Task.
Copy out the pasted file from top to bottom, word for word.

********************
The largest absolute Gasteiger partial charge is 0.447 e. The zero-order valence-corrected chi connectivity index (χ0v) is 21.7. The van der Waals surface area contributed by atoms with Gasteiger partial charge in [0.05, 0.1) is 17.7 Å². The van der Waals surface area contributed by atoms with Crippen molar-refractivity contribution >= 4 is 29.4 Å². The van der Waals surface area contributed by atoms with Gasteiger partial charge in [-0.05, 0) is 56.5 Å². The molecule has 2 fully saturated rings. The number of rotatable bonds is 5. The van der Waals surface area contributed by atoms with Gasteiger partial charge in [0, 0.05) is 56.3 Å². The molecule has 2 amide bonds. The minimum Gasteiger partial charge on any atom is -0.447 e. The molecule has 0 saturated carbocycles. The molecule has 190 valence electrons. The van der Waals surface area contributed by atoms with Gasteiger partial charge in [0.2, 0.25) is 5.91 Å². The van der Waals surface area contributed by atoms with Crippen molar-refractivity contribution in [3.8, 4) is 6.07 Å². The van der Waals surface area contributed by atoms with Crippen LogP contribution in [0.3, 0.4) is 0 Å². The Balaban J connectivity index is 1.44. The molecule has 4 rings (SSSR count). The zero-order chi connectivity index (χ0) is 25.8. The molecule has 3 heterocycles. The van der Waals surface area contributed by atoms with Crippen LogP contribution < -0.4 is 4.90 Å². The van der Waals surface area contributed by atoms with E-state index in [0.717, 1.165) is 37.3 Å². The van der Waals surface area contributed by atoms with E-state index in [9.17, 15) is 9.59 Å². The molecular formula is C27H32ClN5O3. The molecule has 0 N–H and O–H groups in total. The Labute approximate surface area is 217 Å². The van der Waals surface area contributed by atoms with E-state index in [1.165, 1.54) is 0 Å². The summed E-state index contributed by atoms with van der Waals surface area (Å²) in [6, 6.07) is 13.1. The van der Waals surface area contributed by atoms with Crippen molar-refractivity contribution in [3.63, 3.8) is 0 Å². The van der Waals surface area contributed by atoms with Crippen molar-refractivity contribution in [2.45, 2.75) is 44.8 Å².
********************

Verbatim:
The largest absolute Gasteiger partial charge is 0.447 e. The zero-order valence-corrected chi connectivity index (χ0v) is 21.7. The van der Waals surface area contributed by atoms with Gasteiger partial charge in [0.05, 0.1) is 17.7 Å². The van der Waals surface area contributed by atoms with Crippen molar-refractivity contribution >= 4 is 29.4 Å². The van der Waals surface area contributed by atoms with Gasteiger partial charge in [-0.05, 0) is 56.5 Å². The molecule has 2 fully saturated rings. The number of rotatable bonds is 5. The van der Waals surface area contributed by atoms with Gasteiger partial charge in [0, 0.05) is 56.3 Å². The molecule has 2 amide bonds. The minimum Gasteiger partial charge on any atom is -0.447 e. The molecule has 0 saturated carbocycles. The molecule has 190 valence electrons. The van der Waals surface area contributed by atoms with Gasteiger partial charge in [0.2, 0.25) is 5.91 Å². The van der Waals surface area contributed by atoms with Crippen molar-refractivity contribution in [3.8, 4) is 6.07 Å². The van der Waals surface area contributed by atoms with Crippen LogP contribution in [0.3, 0.4) is 0 Å². The Balaban J connectivity index is 1.44. The molecule has 4 rings (SSSR count). The zero-order chi connectivity index (χ0) is 25.8. The molecule has 3 heterocycles. The van der Waals surface area contributed by atoms with Crippen LogP contribution < -0.4 is 4.90 Å². The van der Waals surface area contributed by atoms with E-state index in [0.717, 1.165) is 37.3 Å². The van der Waals surface area contributed by atoms with E-state index in [9.17, 15) is 9.59 Å². The molecular formula is C27H32ClN5O3. The molecule has 0 N–H and O–H groups in total. The Labute approximate surface area is 217 Å². The van der Waals surface area contributed by atoms with E-state index in [1.165, 1.54) is 0 Å². The summed E-state index contributed by atoms with van der Waals surface area (Å²) in [6, 6.07) is 13.1. The van der Waals surface area contributed by atoms with Crippen molar-refractivity contribution in [3.63, 3.8) is 0 Å². The van der Waals surface area contributed by atoms with Crippen molar-refractivity contribution in [2.45, 2.75) is 44.8 Å².